Domestic violence charges impact the entire family and are taken very seriously by the court. Therefore, if you are being accused of family violence, speak with a McDonough domestic violence lawyer about your charges. A criminal defense attorney could help you navigate the legal process and increase your chance of success in obtaining a favorable outcome.
Domestic abuse has several consequences that result from being found guilty. First and foremost, you could face jail time and significant fines. Additionally, you may lose your parental rights or have a restraining order filed against you.
Domestic violence charges are also the only misdemeanor that will forfeit your right to possess a gun under federal law, 18 U.S.C. § 921(a)(33) and 18 U.S.C. § 922(g)(9). Even pleading to reduced charges can sometimes still result in a loss of your gun privileges since the feds can look past the label of the crime and look to the underlying facts of the case. If the facts fit the federal definition of a “misdemeanor crime of domestic violence”, then you may lose your gun rights. There are still ways to avoid this penalty without going to trial and obtaining a complete exoneration. Speaking with a McDonough family violence attorney is the first step.
Under the Official Code of Georgia §19-13-1, domestic violence is abuse that occurs when the defendant commits any felony or batters, assaults, stalks, criminally damages property, unlawfully restrains, or criminally trespasses against any person living or formerly living in the same household. Acts of domestic violence may only occur against:
A McDonough lawyer could review a particular domestic violence case and determine the best steps to take based on the specifics of your case.
One of the most important aspects of domestic abuse charges is that they could result in more than just a prison sentence. Other potential consequences include a protective order or loss of parental rights.
A victim of violence in Georgia may petition for a protective order to protect against family violence. The person seeking a protective order must be a family member, past or present spouse, or live in the household with the defendant. Protective orders can only be in effect for a temporary period of time or last for up to a lifetime.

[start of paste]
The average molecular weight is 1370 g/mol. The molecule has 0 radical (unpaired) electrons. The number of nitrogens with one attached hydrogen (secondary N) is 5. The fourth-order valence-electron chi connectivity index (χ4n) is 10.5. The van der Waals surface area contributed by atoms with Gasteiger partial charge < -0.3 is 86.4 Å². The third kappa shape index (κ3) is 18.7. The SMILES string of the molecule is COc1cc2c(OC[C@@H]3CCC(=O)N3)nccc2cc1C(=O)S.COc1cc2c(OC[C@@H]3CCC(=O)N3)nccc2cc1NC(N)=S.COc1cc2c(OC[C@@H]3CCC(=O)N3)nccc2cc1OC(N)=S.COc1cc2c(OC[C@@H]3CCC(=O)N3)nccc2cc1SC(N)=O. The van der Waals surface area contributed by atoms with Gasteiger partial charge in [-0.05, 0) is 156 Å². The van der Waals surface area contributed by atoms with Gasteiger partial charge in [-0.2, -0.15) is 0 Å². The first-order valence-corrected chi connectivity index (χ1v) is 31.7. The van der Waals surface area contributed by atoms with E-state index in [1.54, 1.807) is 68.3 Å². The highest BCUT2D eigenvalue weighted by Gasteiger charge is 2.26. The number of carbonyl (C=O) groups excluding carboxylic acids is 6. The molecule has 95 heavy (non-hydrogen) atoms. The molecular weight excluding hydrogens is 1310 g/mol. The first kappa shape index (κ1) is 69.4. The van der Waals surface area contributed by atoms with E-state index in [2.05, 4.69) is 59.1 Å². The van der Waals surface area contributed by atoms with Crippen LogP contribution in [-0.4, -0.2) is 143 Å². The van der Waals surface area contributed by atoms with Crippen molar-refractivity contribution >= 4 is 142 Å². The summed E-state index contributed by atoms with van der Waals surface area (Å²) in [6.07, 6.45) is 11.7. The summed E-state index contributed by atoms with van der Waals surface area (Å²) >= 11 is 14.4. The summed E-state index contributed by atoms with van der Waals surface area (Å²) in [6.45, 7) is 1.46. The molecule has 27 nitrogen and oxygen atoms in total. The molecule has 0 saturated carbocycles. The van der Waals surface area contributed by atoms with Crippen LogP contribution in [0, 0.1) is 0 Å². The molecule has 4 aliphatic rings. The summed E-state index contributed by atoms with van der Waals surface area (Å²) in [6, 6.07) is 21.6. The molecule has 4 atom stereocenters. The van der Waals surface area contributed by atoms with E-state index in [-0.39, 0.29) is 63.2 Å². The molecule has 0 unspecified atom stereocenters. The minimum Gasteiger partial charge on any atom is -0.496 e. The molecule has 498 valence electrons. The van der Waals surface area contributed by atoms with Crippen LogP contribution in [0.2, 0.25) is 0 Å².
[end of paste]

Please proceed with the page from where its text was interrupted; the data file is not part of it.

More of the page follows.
Protective order violations could result in a fine and/or 12 months in jail. Protective orders granted to a person may include protection for minor children, and prevent the defendant from visiting or seeing their children. Once a protective order is issued, it is difficult to have it removed.
In serious cases involving violence against a child, a domestic abuse offense may result in the defendant losing their parental rights. While violence against children almost certainly results in losing parental rights, so does violence against another person in the same home. The court likely views defendants with violent tendencies to not be in the best interest of the child.
A defendant convicted of family violence is subject to lose both physical and legal custody of minor children. However, despite losing most parental rights, the defendant could continue to be responsible for paying child support.
When the police respond to a family violence situation, their report includes whether a child witnessed the incident. Subjecting a child to an environment of violence may result in loss of parental rights, even if the child was not the subject of the violence. Individuals who have children and are accused of domestic violence, should speak with a McDonough attorney who could help them protect their parental rights.
Domestic abuse charges put you at risk of losing more than just your freedom. If convicted, you may lose the right to possess a gun and likely have your family torn apart. Fortunately, an experienced McDonough domestic violence lawyer could help you through this legal process. For more information about how our team could help you, call and schedule a free initial consultation today.